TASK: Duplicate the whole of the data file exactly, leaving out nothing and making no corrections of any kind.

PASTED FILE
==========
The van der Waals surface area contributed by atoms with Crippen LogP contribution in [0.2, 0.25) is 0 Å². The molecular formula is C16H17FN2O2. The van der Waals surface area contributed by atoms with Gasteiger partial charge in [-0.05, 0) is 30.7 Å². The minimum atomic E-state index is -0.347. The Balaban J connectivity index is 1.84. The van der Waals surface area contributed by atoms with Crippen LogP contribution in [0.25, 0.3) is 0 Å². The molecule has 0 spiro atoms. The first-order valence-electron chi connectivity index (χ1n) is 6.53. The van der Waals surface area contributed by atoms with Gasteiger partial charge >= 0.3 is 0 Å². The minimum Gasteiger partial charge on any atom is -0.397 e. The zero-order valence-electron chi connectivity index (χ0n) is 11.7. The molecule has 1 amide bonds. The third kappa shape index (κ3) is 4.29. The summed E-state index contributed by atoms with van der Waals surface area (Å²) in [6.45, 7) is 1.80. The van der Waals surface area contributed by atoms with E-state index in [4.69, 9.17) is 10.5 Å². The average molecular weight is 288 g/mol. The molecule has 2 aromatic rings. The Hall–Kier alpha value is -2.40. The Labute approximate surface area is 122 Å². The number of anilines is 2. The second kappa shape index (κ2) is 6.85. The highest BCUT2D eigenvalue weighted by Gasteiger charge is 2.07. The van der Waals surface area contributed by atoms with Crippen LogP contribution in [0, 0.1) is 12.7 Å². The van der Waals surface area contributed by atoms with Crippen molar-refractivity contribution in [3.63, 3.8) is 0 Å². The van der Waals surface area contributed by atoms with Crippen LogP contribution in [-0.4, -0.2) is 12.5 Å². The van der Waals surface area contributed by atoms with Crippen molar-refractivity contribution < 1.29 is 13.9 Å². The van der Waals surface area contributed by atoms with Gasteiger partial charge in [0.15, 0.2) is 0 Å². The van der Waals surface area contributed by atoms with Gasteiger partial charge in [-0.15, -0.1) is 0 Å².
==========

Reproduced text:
The van der Waals surface area contributed by atoms with Crippen LogP contribution in [0.2, 0.25) is 0 Å². The molecular formula is C16H17FN2O2. The van der Waals surface area contributed by atoms with Gasteiger partial charge in [-0.05, 0) is 30.7 Å². The minimum atomic E-state index is -0.347. The Balaban J connectivity index is 1.84. The van der Waals surface area contributed by atoms with Crippen LogP contribution in [0.25, 0.3) is 0 Å². The molecule has 0 spiro atoms. The first-order valence-electron chi connectivity index (χ1n) is 6.53. The van der Waals surface area contributed by atoms with Gasteiger partial charge >= 0.3 is 0 Å². The minimum Gasteiger partial charge on any atom is -0.397 e. The zero-order valence-electron chi connectivity index (χ0n) is 11.7. The molecule has 1 amide bonds. The third kappa shape index (κ3) is 4.29. The summed E-state index contributed by atoms with van der Waals surface area (Å²) in [6.45, 7) is 1.80. The van der Waals surface area contributed by atoms with E-state index in [4.69, 9.17) is 10.5 Å². The average molecular weight is 288 g/mol. The molecule has 2 aromatic rings. The Hall–Kier alpha value is -2.40. The Labute approximate surface area is 122 Å². The number of anilines is 2. The second kappa shape index (κ2) is 6.85. The highest BCUT2D eigenvalue weighted by Gasteiger charge is 2.07. The van der Waals surface area contributed by atoms with Crippen LogP contribution in [0, 0.1) is 12.7 Å². The van der Waals surface area contributed by atoms with Crippen molar-refractivity contribution in [3.63, 3.8) is 0 Å². The van der Waals surface area contributed by atoms with Crippen LogP contribution in [-0.4, -0.2) is 12.5 Å². The van der Waals surface area contributed by atoms with Crippen molar-refractivity contribution < 1.29 is 13.9 Å². The van der Waals surface area contributed by atoms with Gasteiger partial charge in [0.15, 0.2) is 0 Å². The van der Waals surface area contributed by atoms with Gasteiger partial charge in [-0.15, -0.1) is 0 Å².